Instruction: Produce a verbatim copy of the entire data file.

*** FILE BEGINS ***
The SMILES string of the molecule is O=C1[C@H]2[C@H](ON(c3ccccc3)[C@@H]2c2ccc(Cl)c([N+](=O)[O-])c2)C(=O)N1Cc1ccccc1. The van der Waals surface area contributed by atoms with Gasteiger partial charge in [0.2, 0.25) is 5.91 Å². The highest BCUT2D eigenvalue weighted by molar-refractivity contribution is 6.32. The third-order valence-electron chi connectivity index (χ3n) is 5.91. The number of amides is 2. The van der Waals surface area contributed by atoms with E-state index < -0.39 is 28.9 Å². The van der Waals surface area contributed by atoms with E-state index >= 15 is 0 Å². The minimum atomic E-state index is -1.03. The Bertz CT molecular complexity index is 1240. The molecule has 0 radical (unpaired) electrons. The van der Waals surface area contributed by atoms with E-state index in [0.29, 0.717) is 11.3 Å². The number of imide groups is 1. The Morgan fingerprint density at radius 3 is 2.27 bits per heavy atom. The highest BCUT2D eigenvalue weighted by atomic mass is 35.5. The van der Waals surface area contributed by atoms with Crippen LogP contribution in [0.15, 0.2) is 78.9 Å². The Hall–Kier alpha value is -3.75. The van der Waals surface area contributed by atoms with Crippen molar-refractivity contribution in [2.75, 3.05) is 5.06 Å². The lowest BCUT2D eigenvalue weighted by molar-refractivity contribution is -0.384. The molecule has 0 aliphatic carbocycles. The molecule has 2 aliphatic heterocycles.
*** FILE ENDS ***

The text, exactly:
The SMILES string of the molecule is O=C1[C@H]2[C@H](ON(c3ccccc3)[C@@H]2c2ccc(Cl)c([N+](=O)[O-])c2)C(=O)N1Cc1ccccc1. The van der Waals surface area contributed by atoms with Gasteiger partial charge in [0.2, 0.25) is 5.91 Å². The highest BCUT2D eigenvalue weighted by molar-refractivity contribution is 6.32. The third-order valence-electron chi connectivity index (χ3n) is 5.91. The number of amides is 2. The van der Waals surface area contributed by atoms with E-state index < -0.39 is 28.9 Å². The van der Waals surface area contributed by atoms with E-state index >= 15 is 0 Å². The minimum atomic E-state index is -1.03. The Bertz CT molecular complexity index is 1240. The molecule has 0 radical (unpaired) electrons. The van der Waals surface area contributed by atoms with E-state index in [0.29, 0.717) is 11.3 Å². The number of imide groups is 1. The Morgan fingerprint density at radius 3 is 2.27 bits per heavy atom. The highest BCUT2D eigenvalue weighted by atomic mass is 35.5. The van der Waals surface area contributed by atoms with Crippen LogP contribution in [0.15, 0.2) is 78.9 Å². The Hall–Kier alpha value is -3.75. The van der Waals surface area contributed by atoms with Crippen molar-refractivity contribution in [2.75, 3.05) is 5.06 Å². The lowest BCUT2D eigenvalue weighted by molar-refractivity contribution is -0.384. The molecule has 0 aliphatic carbocycles. The molecule has 2 aliphatic heterocycles.